BY JOSEPH KOHUT, STAFF WRITER / PUBLISHED: JANUARY 12, 2019
SCRANTON — Drug charges filed against the son of Lackawanna County Judge Thomas Munley were withdrawn in court Friday and the 19-year-old instead pleaded guilty to two summary offenses.
Logan Munley appeared in Central Court on Friday morning for a scheduled preliminary hearing.
He pleaded guilty to summary counts of criminal mischief and disorderly conduct, a deal that allows him to avoid having misdemeanors on his record. Each summary count carries a $100 fine.
His attorney, Larry Moran Sr., said “justice was served.”
The plea ends a marijuana possession case brought in July by Jessup police and is the second time officials withdrew the misdemeanor counts.
Joe Grace, a spokesman for the state attorney general’s office, said, “This was a fair resolution of this case and it was supported by all involved law enforcement.”
The case began when the 19-year-old’s mother, Jodean Munley, complained to police that her son tried to drive away in her car while high or drunk. She also told police she found marijuana in the car and that her son punched a hole in the wall and broke an expensive statue.
The citations to which Logan Munley pleaded guilty Friday specifically allege he caused damage to property and was disruptive in the home, according to the tickets.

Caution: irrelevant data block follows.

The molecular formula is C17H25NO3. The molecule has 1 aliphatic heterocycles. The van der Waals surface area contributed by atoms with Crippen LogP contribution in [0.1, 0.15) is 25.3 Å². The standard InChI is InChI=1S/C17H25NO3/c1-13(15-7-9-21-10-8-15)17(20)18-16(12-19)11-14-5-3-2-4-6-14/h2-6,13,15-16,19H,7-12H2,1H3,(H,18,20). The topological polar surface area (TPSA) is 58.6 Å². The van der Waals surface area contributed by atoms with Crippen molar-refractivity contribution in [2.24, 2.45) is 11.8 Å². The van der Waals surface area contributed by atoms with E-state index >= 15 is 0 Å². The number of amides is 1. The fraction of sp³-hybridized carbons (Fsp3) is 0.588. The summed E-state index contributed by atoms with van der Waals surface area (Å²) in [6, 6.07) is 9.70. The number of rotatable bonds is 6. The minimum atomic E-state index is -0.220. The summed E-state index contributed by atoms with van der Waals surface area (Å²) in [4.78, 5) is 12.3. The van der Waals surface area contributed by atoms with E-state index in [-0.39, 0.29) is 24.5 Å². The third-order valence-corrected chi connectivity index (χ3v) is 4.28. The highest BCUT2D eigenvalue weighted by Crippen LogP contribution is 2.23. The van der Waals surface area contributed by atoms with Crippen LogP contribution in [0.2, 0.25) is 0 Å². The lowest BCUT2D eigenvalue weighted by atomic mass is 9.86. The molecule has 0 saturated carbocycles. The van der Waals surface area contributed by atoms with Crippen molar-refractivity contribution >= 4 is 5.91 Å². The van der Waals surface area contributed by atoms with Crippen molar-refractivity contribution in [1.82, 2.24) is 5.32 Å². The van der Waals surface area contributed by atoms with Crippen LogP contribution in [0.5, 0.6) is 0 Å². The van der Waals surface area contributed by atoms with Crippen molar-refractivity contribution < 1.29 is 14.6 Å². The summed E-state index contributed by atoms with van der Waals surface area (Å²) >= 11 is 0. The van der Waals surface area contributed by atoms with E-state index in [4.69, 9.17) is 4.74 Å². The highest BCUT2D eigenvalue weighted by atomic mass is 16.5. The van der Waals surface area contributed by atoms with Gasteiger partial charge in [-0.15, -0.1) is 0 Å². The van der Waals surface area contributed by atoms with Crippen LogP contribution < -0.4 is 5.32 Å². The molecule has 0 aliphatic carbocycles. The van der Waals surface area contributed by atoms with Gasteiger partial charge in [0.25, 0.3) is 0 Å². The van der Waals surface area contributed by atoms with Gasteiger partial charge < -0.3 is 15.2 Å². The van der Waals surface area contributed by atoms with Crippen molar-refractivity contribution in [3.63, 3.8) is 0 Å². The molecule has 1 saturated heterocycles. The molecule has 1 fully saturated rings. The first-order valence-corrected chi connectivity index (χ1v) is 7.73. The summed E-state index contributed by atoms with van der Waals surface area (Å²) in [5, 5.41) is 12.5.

At the time, Jodean Munley said police charged her son at her request and agreed to withdraw the charges after her son agreed to enter rehabilitation. Thomas Munley denied he played a role in the withdrawal; his wife also denied he was involved.
District Attorney Mark Powell said his office approved the original charges but had not been consulted about withdrawing them. It broke with procedure. Police Chief Joseph Walsh said it is not department policy to withdraw drug charges because someone goes to rehab.
Walsh said his department would refile charges once chemical tests confirmed the substance they seized was marijuana. In December, police did.
However, the state attorney general’s office took over prosecution because Munley’s brother works in the district attorney’s office and Powell wanted to “avoid the appearance of impropriety,” he said.
“A mother saved her son,” Moran said. “She desperately, out of love, did the right thing and saved her son.”